Le 16/02/2021 à 09:54, Pal, Laszlo a écrit :
> [...]
> So, as far as I see the action plan is the following
> - enable v2 space_cache. is this safe/stable enough?
> - run defrag on old data, I suppose it will run weeks, but I'm ok with
> it if the server can run smoothly during this process
> - compress=zstd is the recommended mount option? is this performing
> better than the default?
> - I'm also thinking to -after defrag- compress my logs with
> traditional gzip compression and turn off on-the-fly compress (is this
> a huge performance gain?)
> [...]
> 3.10.0-1160.6.1.el7.x86_64 #1 SMP Tue Nov 17 13:59:11 UTC 2020 x86_64
> x86_64 x86_64 GNU/Linux

As Nikolay pointed out, this is a vendor kernel based on a very (more
than 7 years) old kernel version and this can create problems.
For reference, see

- v2 space_cache appeared in 4.3.
- compress=zstd appeared in 4.14.

So for the 2 questions related to those, you'll have to ask the
distribution if they back-ported them (I doubt it, usually only bugfixes
are backported).

I wouldn't be comfortable using a 3.10 based kernel with BTRFS. For
example there was at least one compress=lzo bug (race condition?) that
corrupted data on occasions that was fixed (from memory) in either a
late 3.x kernel or a 4.x kernel. The stability and performance on such a
base will not compare well with the current state of BTRFS.

If you really want to go ahead with this kernel and BTRFS I would at
least avoid compression with it and as you suggested in your last point
compress at the application level.

Note that compression will make fragmentation worse. BTRFS uses small
individually compressed extents (probably because there isn't any other
decent way to minimize the costs of seeking into a file). The more
extents you have the more opportunity for fragmentation exist.

For defragmentation, I use something I coded to replace autodefrag which
was not usable in my use cases :
The complexity is worth it for me because it allows good performance on
filesystem where I need BTRFS (either for checksums or snapshots). For a
log server I wouldn't consider it but you already bit the BTRFS bullet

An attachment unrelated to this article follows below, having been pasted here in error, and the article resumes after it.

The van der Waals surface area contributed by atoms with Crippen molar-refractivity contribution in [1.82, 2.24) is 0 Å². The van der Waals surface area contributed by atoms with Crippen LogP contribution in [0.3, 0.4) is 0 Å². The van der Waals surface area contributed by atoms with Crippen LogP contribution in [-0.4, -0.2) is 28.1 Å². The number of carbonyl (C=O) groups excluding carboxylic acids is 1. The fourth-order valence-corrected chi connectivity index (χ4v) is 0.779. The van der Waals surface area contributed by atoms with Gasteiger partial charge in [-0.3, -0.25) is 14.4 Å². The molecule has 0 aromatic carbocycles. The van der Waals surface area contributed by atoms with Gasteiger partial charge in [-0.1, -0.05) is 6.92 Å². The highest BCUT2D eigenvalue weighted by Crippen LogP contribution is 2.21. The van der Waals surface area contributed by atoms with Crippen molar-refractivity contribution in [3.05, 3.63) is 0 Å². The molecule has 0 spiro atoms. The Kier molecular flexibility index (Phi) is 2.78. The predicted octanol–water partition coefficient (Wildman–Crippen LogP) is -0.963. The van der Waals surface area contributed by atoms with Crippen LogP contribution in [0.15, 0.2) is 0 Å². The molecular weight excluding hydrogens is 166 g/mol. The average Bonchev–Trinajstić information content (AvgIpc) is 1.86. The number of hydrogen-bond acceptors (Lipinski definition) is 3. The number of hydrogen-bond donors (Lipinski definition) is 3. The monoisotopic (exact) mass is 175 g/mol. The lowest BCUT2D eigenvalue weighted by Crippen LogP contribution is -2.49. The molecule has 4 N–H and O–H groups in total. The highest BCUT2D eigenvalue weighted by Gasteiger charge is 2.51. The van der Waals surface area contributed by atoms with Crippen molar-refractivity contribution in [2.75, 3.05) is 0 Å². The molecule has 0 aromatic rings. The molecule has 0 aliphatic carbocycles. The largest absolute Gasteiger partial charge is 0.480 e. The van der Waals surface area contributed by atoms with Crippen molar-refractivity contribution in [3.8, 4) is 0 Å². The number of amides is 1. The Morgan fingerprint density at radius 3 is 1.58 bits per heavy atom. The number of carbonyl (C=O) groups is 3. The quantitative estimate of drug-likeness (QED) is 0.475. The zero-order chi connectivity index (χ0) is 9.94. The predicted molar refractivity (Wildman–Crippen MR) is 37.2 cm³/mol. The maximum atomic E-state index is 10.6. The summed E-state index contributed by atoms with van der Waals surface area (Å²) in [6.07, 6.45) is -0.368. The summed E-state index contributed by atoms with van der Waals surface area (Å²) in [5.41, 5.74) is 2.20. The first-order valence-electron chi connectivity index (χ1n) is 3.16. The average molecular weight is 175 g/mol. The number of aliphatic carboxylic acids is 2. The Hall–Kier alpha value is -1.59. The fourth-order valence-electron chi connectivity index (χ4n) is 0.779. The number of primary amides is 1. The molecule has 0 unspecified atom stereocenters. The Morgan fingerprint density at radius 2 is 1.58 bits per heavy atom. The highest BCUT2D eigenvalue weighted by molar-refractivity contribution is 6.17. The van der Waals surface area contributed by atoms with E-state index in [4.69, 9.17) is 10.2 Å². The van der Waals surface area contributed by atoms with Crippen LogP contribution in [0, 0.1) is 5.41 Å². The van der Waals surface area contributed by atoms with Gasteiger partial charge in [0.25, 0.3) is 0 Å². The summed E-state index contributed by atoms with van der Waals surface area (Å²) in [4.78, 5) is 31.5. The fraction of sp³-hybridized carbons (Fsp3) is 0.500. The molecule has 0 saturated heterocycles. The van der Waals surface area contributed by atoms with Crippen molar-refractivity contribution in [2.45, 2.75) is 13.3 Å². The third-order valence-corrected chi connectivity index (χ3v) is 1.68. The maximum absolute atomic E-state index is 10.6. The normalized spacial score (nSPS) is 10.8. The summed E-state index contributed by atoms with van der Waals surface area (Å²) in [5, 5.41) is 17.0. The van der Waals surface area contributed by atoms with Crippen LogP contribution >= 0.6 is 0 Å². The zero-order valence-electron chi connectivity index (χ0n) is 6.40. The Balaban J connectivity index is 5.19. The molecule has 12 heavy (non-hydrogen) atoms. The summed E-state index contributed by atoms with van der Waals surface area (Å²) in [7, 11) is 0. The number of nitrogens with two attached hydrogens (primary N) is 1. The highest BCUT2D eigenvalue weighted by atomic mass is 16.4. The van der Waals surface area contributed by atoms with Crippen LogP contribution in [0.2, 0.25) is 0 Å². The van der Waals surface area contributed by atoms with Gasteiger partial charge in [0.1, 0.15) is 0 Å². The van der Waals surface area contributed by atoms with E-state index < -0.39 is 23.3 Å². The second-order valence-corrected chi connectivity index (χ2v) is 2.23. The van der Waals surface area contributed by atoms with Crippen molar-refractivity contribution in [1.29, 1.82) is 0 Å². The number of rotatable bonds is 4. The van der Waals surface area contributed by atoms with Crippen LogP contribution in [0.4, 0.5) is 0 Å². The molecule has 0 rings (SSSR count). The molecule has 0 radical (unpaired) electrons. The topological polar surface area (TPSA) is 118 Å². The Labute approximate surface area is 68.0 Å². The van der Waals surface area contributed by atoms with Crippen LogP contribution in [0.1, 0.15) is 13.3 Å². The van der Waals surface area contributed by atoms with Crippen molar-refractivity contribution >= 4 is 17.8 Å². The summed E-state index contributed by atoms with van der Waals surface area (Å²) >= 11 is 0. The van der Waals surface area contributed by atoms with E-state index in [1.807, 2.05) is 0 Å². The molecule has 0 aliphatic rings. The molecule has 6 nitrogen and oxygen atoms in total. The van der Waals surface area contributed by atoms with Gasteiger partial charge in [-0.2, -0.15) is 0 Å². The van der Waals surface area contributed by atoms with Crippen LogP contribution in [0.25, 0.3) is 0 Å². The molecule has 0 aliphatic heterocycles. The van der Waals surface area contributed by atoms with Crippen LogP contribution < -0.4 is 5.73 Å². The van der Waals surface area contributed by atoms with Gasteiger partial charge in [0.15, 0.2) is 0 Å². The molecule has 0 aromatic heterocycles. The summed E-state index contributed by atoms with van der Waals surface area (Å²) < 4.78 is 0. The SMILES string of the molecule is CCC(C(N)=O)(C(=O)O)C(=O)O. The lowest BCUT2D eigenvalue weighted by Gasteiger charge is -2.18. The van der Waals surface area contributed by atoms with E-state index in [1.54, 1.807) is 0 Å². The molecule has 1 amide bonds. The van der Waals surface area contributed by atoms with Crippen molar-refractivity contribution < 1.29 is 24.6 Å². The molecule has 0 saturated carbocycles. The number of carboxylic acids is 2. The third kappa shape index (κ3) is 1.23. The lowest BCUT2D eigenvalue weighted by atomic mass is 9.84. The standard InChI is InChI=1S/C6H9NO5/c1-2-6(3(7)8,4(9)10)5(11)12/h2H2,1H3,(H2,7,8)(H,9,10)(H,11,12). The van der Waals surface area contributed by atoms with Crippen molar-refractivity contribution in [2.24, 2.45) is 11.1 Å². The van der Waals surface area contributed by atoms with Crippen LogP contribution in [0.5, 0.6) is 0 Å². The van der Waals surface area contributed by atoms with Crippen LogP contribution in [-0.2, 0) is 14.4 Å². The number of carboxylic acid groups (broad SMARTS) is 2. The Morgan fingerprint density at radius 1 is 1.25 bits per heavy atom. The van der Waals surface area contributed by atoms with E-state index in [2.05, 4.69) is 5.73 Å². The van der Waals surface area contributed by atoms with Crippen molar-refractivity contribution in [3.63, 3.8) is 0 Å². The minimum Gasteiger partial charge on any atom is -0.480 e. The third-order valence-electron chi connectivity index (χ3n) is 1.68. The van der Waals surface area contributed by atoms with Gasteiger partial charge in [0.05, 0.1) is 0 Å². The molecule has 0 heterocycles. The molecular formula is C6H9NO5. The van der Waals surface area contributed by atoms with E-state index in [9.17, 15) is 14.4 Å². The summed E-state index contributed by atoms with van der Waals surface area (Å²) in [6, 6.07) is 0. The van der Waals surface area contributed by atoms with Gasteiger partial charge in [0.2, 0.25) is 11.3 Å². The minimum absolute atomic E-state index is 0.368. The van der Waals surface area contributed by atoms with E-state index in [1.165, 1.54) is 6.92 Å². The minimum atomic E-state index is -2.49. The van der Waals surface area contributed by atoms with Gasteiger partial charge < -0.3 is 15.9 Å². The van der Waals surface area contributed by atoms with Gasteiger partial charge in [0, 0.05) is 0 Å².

so it might help depending on the details (it could be adapted to handle
a transition to a more sane state for example).
Initially it was fine-tuned to handle Ceph OSDs and latter on adapted to
very large BTRFS volumes backing NFS servers, backup servers (see the
README in the same repository) or even some of our PostgreSQL replicas.
The initialization on an existing filesystem needs special (undocumented
unfortunately) care though. By default the first pass goes very fast to
get an estimation of the number of files and this can create a very
large I/O load. If you decide to test it, I can provide directions (or
update the documentation). For a pure log server it is overkill (you
could simply defragment files on file rotation).

To sum up : if I were in your position I would probably choose between
these alternatives :
- switch to ext4 (maybe the easiest unless the migration is impractical),
- defragment old files that aren't written to anymore and schedule
defragmentation when log files are archived (maybe using logrotate),
- use my defragmentation scheduler as a last resort (might be a solution
if you store other data than logs in the filesystem too).

In all cases I would avoid BTRFS compression and compress on log
rotation. You'll get better performance and compression this way.

If you can update the kernel, use space_cache=v2, it is stable on recent
kernels (I don't even remember it being buggy even with the earlier

Best regards,


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